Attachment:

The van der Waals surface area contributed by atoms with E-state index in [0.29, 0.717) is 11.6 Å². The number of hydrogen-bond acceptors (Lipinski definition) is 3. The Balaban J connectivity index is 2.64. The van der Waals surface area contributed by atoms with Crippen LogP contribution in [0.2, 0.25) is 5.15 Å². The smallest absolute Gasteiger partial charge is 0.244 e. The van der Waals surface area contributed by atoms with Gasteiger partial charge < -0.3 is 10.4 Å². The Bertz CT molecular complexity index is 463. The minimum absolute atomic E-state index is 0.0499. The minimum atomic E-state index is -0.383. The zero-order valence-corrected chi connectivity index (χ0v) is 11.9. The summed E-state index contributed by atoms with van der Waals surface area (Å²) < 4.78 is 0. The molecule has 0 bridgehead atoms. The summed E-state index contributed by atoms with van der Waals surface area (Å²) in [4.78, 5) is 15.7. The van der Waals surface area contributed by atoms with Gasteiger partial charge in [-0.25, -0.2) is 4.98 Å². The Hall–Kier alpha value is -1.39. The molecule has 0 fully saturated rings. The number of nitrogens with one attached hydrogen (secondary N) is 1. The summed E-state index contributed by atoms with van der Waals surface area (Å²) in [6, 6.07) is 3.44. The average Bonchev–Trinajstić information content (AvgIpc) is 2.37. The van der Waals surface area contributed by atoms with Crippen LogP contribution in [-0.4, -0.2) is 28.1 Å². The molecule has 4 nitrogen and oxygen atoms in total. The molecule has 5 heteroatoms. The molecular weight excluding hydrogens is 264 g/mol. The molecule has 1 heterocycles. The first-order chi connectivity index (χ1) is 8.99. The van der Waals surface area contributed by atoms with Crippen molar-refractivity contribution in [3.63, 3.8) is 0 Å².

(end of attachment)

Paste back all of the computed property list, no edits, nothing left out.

The van der Waals surface area contributed by atoms with E-state index in [0.29, 0.717) is 11.6 Å². The number of hydrogen-bond acceptors (Lipinski definition) is 3. The Balaban J connectivity index is 2.64. The van der Waals surface area contributed by atoms with Crippen LogP contribution in [0.2, 0.25) is 5.15 Å². The smallest absolute Gasteiger partial charge is 0.244 e. The van der Waals surface area contributed by atoms with Gasteiger partial charge < -0.3 is 10.4 Å². The Bertz CT molecular complexity index is 463. The minimum absolute atomic E-state index is 0.0499. The minimum atomic E-state index is -0.383. The zero-order valence-corrected chi connectivity index (χ0v) is 11.9. The summed E-state index contributed by atoms with van der Waals surface area (Å²) < 4.78 is 0. The molecule has 0 bridgehead atoms. The summed E-state index contributed by atoms with van der Waals surface area (Å²) in [4.78, 5) is 15.7. The van der Waals surface area contributed by atoms with Gasteiger partial charge in [-0.25, -0.2) is 4.98 Å². The Hall–Kier alpha value is -1.39. The molecule has 0 fully saturated rings. The number of nitrogens with one attached hydrogen (secondary N) is 1. The summed E-state index contributed by atoms with van der Waals surface area (Å²) in [6, 6.07) is 3.44. The average Bonchev–Trinajstić information content (AvgIpc) is 2.37. The van der Waals surface area contributed by atoms with Crippen LogP contribution in [-0.4, -0.2) is 28.1 Å². The molecule has 4 nitrogen and oxygen atoms in total. The molecule has 5 heteroatoms. The molecular weight excluding hydrogens is 264 g/mol. The molecule has 1 heterocycles. The first-order chi connectivity index (χ1) is 8.99. The van der Waals surface area contributed by atoms with Crippen molar-refractivity contribution in [3.63, 3.8) is 0 Å².